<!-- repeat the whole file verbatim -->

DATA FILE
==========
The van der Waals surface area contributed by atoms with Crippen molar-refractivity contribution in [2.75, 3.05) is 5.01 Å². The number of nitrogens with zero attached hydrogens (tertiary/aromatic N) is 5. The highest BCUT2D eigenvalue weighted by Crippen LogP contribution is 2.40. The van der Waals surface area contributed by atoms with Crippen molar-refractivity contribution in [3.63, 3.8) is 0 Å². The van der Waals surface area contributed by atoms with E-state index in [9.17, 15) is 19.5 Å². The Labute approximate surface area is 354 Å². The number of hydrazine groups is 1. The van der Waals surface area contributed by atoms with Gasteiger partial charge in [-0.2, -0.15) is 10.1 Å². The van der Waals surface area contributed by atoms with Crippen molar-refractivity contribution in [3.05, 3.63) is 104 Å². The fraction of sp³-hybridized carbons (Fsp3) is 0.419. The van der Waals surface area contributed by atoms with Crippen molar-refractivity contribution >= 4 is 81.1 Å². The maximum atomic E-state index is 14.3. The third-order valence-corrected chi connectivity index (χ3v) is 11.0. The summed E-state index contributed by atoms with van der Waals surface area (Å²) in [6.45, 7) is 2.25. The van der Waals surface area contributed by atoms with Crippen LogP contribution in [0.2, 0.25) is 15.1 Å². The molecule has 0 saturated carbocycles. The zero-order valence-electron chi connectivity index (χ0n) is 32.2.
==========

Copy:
The van der Waals surface area contributed by atoms with Crippen molar-refractivity contribution in [2.75, 3.05) is 5.01 Å². The number of nitrogens with zero attached hydrogens (tertiary/aromatic N) is 5. The highest BCUT2D eigenvalue weighted by Crippen LogP contribution is 2.40. The van der Waals surface area contributed by atoms with Crippen molar-refractivity contribution in [3.63, 3.8) is 0 Å². The van der Waals surface area contributed by atoms with E-state index in [9.17, 15) is 19.5 Å². The Labute approximate surface area is 354 Å². The number of hydrazine groups is 1. The van der Waals surface area contributed by atoms with Gasteiger partial charge in [-0.2, -0.15) is 10.1 Å². The van der Waals surface area contributed by atoms with Crippen molar-refractivity contribution in [3.05, 3.63) is 104 Å². The fraction of sp³-hybridized carbons (Fsp3) is 0.419. The van der Waals surface area contributed by atoms with Crippen molar-refractivity contribution >= 4 is 81.1 Å². The maximum atomic E-state index is 14.3. The third-order valence-corrected chi connectivity index (χ3v) is 11.0. The summed E-state index contributed by atoms with van der Waals surface area (Å²) in [6.45, 7) is 2.25. The van der Waals surface area contributed by atoms with Crippen LogP contribution in [0.2, 0.25) is 15.1 Å². The molecule has 0 saturated carbocycles. The zero-order valence-electron chi connectivity index (χ0n) is 32.2.